In housing markets where demand outpaces supply, the answer should be simple: build more houses. But the market is affecting new home builders as well, and not just in ways that line their pockets.
 
“There’s a bit of a lull in the market because everything has been selling out so quickly,” said Heather Weeks, marketing manager at Rosehaven Homes in Toronto. “I do have a bunch of stuff coming in September and October, and we’re getting overwhelming responses to people who are registering. So right now it doesn’t look like there’s a slowdown, but it’s really hard to predict. And in reality, there’s really nothing, as a builder, that you can do because you have to sell houses. That’s our business.”
 
Land regulation and zoning restrictions have been cited as reasons why builders aren’t able to build housing quickly enough to keep up with the demand for it, especially in Vancouver and Toronto. But there are other issues that builders have to contend with, including the rising cost of land, getting products to market quickly and, increasingly, adjusting what they need to build.
 
“I guess the bigger challenge is trying to bring product in for first-time buyers,” said Weeks. “Tying to be able to provide something for that first-time buyer... to have a venue for a first-time buyer to get into a house as opposed to having to move an hour and a half outside of the city.”
 
Weeks says now even townhomes, which used to be a first-time buyer product, are getting priced out of that market, so more and more builders are introducing stacked townhouses and mid-rise products in order to give everyone, people in their 20s and 30s especially, the opportunity to get into a house.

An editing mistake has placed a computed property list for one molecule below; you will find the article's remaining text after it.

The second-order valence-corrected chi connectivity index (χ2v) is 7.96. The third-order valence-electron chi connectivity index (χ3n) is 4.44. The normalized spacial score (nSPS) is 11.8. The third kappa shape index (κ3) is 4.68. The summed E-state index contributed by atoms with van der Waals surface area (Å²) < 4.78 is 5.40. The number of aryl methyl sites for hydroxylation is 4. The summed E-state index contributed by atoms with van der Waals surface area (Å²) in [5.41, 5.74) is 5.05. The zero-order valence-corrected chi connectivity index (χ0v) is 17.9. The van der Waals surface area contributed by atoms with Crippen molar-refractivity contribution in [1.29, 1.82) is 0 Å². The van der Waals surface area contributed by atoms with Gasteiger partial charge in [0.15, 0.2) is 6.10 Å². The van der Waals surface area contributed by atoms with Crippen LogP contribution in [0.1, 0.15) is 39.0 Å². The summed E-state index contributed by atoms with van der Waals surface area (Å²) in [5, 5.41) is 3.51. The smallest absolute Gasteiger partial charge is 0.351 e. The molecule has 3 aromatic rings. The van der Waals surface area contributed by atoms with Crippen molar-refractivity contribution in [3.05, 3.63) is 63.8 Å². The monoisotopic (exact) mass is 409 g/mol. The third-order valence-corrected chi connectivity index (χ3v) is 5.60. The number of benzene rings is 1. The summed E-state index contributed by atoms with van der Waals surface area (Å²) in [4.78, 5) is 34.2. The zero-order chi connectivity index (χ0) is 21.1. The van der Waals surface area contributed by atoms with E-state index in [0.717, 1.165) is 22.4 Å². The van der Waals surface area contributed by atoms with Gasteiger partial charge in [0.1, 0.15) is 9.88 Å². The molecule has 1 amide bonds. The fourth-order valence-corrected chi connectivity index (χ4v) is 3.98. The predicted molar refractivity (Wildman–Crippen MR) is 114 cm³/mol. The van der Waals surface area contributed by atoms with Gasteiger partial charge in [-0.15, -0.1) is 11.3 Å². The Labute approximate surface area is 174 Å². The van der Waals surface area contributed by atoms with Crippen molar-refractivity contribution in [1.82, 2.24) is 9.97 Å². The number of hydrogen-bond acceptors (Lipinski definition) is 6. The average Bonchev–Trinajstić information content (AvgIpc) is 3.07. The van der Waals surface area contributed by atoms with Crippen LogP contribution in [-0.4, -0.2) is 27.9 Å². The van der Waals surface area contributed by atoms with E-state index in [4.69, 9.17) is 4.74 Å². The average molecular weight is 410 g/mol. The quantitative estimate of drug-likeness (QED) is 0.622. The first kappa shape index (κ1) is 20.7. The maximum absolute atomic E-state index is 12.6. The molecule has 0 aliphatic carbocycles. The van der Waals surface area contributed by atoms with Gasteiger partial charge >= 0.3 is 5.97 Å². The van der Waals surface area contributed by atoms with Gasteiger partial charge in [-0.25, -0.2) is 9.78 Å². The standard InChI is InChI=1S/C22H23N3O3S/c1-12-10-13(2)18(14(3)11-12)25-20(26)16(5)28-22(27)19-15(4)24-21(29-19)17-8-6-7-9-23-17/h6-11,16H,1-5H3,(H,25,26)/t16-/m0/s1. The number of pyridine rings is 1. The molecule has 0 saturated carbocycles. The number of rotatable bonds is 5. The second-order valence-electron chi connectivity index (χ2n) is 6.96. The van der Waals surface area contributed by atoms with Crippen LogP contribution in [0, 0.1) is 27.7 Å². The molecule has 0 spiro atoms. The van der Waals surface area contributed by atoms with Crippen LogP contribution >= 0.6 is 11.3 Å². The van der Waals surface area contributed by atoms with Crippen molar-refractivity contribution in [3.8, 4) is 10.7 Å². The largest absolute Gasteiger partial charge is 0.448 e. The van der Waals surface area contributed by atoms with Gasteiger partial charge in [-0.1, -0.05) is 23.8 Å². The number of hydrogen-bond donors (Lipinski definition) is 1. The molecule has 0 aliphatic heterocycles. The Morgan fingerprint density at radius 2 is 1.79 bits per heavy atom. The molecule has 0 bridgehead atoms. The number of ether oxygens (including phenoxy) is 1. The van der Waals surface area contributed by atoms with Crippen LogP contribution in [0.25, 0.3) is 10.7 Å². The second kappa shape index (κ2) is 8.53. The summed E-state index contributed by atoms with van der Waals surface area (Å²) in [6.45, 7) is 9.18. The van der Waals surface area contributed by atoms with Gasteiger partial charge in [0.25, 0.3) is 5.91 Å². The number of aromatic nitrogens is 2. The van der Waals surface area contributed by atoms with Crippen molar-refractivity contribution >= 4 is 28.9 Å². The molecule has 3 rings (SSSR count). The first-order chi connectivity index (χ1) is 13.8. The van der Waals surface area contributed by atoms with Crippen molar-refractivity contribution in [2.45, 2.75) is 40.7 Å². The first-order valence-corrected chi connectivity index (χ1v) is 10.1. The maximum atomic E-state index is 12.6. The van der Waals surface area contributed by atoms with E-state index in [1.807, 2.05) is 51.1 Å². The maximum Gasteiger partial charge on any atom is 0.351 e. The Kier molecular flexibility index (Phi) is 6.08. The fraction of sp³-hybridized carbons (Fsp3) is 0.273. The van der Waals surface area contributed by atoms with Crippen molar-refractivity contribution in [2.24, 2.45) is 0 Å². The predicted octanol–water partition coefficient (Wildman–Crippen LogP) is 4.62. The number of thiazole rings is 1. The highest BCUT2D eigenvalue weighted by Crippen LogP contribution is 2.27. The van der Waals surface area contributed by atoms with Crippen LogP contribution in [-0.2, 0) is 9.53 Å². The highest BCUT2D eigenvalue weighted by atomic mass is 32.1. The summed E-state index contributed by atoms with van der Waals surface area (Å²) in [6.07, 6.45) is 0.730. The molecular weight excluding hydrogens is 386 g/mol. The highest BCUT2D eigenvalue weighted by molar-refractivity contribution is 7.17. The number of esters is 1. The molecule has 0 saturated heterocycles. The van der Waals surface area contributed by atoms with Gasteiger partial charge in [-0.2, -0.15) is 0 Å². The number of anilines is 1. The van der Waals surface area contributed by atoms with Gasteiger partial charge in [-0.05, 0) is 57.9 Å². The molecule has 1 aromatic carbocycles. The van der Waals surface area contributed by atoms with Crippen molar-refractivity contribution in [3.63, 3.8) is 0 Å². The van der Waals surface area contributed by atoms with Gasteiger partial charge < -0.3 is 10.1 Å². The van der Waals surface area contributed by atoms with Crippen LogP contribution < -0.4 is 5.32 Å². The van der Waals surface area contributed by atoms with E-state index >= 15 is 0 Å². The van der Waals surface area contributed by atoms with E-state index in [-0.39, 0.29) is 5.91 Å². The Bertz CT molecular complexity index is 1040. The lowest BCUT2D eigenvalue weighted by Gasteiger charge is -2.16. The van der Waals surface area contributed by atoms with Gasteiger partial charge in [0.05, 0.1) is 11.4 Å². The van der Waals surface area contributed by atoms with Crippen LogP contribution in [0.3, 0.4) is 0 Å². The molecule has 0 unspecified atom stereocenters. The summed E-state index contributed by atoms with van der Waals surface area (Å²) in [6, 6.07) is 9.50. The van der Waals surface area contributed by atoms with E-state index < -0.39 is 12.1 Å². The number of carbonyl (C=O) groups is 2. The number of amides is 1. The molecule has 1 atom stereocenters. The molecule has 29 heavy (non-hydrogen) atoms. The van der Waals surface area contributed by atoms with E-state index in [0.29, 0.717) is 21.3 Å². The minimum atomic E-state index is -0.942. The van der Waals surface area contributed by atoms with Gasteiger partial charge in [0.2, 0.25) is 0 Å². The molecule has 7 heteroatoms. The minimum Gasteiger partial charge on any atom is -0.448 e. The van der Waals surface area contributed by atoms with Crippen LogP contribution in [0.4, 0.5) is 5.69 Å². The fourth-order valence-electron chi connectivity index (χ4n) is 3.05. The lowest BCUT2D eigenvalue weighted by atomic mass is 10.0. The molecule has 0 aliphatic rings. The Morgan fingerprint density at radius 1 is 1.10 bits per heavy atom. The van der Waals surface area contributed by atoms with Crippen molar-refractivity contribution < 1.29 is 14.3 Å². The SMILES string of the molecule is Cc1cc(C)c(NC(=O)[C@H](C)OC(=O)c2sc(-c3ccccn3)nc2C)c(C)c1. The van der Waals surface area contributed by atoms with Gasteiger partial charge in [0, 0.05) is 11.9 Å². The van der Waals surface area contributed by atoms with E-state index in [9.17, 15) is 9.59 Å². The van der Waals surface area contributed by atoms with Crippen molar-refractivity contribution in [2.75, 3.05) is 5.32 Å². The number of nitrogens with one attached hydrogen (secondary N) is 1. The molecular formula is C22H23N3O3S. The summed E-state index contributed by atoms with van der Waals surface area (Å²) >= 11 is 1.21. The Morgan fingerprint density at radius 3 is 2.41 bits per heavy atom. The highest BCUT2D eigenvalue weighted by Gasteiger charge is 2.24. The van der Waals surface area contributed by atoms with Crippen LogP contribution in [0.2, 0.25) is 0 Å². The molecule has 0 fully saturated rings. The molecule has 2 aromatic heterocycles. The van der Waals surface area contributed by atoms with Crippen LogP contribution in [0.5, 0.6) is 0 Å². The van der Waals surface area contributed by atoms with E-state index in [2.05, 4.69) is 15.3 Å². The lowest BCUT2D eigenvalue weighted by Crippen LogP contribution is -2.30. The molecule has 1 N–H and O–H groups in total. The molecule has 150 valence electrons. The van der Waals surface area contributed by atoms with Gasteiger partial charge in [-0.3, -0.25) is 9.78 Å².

Buyers have also had to adjust to the change in expectations in new and resale homes, especially when it comes to condominiums in city centres.
 
“[Buyers] think that buying new off plan is going to be cheaper than resale and that’s the total opposite now,” says Victoria Boscariol, a real estate agent with Chestnut Park. “Years ago it was the opposite where you’re taking a risk, you’re going to go and you buy off plans so [it was] going to be cheaper than what’s for sale right now. And now the tables have turned.” Boscariol also says that the difference in pricing is also reflective of the fact “builders are selling at prices that they feel the market is going to be when it’s built; it’s like buying a future.”
 
Although a majority of units are pre-sold within a particular development or building in order to move forward with the construction project, there could be a gap of a few years between the time that the papers are signed and the building is completed, during which the mortgage climate can change without warning. But since builders close on their properties and units as long as several years before occupancy and usually receive periodic deposits, they have a steady income stream for at least two to three years. Is that enough of a buffer if demand suddenly drops? Only time will tell; house and condo builders are watching the housing markets just like everyone else, wondering how long prices will continue to rise.
 
“It’s worrisome because we just can’t figure out where we’re at,” said Weeks.
 

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